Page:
Unfortunately, that was short lived. At his scans in February, they found a small lesion on his pelvic bone. His team decided the best way to treat it was with some high intensity, targeted radiation, which he completed the end of March.
Monthly, he is seeing at least 1 of his 3 doctors, having blood work, flushing his port, having MRI/CT or a combo of. For now, his doctors are monitoring him very closely and keeping an eye on his lungs, as traditionally, his cancer moves from extremity, to pelvis to lungs. His has gone from extremity, to neck, to pelvis.
His scan, in mid-April and an MRI a few days ago, came back with “stable” results. This means although the pelvic lesion has not shrunk much in size, the amount of cancer it held has decreased significantly and they found no new cancer presence. We are riding this wave of good news for now.
His team of doctors will go over his latest results and let us know when they want to CT/MRI him again – hopefully we will soon go back to a 12-week schedule.
For now, we are all doing well, and the family vibe is positive. Please continue to send prayers and positive thoughts our way and thank you for your continued love and support.
Jason, Kristen, Brooke and Mason
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It's been awhile - we have been busy supporting Jason while he KICKS CANCER"S ASS.

I don’t like to post updates, unless they are positive and we have good news to share. The subject matter is dreary enough, that I only want to highlight the pleasant. For this reason, at times I have to wait longer to update, as of lately…. But, I am posting, so…..!!!!!!!! Buckle up, it’s a long one.

On November 21, Jason finally had his surgery. They removed the larger tumor from his ankle and closed the 6 inch incision with 24 stitches. They then moved to his calf where they removed the smaller tumor. The surgeon said it had become so small from chemo that he had to use measurements to remove it. During the surgery, besides removing tissue, tumor, and some muscle, they also had to shave off some of his Achilles tendon (like peeling a carrot).

Unfortunately, at this point the surgery took a dive. When they attempted to close his calf incision, they found that there was no fat to remove (too lean and muscular) and this inhibited them for pulling the skin together for a safe closure. His surgical team decided on the spot that a skin graft would not be in the best interest at that time. They opted to await pathology reports, which would tell them if the margins, or edges, of the tumors were clean of cancer. If the margins were not clean, they would have to go in and remove more and if that were to happen, they would have to ruin the skin graft and start over again, which they did not want to do. Instead, they inserted a wound vac into the area, which is the size of a large lemon (or a small child… It’s big!). It has a vacuum and a tube that connects to a canister to drain the sponge that sits on his wound. He has a boot with a wedge inside of it to help heal his Achilles tendon. A nurse comes to the house on MWF to change and clean his incisions. The surgeon says it is healing from the “inside – out”.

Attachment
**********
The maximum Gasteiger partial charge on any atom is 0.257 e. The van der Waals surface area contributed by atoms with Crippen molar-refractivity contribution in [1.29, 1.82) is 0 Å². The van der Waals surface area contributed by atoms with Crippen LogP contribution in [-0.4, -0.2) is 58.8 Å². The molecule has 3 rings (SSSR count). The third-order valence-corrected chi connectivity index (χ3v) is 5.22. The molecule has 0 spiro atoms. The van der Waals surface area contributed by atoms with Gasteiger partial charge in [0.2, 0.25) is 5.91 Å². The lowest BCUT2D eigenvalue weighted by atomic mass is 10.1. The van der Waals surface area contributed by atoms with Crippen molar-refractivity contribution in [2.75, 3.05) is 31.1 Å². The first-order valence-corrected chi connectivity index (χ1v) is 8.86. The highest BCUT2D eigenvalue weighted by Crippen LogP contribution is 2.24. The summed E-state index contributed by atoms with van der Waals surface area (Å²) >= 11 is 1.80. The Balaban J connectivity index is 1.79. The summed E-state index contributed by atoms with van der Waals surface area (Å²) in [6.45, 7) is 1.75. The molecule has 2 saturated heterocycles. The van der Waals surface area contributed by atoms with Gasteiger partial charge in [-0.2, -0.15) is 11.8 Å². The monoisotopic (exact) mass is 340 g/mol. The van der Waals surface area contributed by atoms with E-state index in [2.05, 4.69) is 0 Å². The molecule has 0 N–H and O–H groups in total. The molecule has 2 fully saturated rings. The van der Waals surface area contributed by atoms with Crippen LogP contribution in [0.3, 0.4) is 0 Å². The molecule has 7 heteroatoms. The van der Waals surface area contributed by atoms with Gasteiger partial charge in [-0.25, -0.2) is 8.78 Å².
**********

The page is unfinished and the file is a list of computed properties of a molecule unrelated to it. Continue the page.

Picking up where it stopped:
On Thanksgiving Day, I brought him home from the hospital about 1:00pm. Somehow, (Katie - thanks for the gravy! Aunt Liz – thanks for the stuffing crockpot recipe! Trader Joes – thanks for dessert!), I was able to throw together a traditional Thanksgiving Day dinner for us (Jason, Brooke, Mason and my dear MI friend Julie and her son, Jackson).

Finally, after a week of waiting, Jason’s oncologist called to tell him that the pathology results were in and that the margins on both of his tumors were CLEAN. Obviously, we were thrilled to know that he did not have to undergo another 3 surgeries, just two (skin graft and another one – keep reading….).

This week, Jason and Mason (does that rhyme?) went to his appointments, as I was out of town on business. First they saw the surgeon, who examined his open wound and said it looked “GREAT” – I beg to differ, but… He also cleared Jason (and his wound vac/canister) to travel to Alabama for four days with his team this weekend – which doesn’t really mean much since Jason was determined to go regardless. He also scheduled his skin graft surgery for December 12 (YAY!!).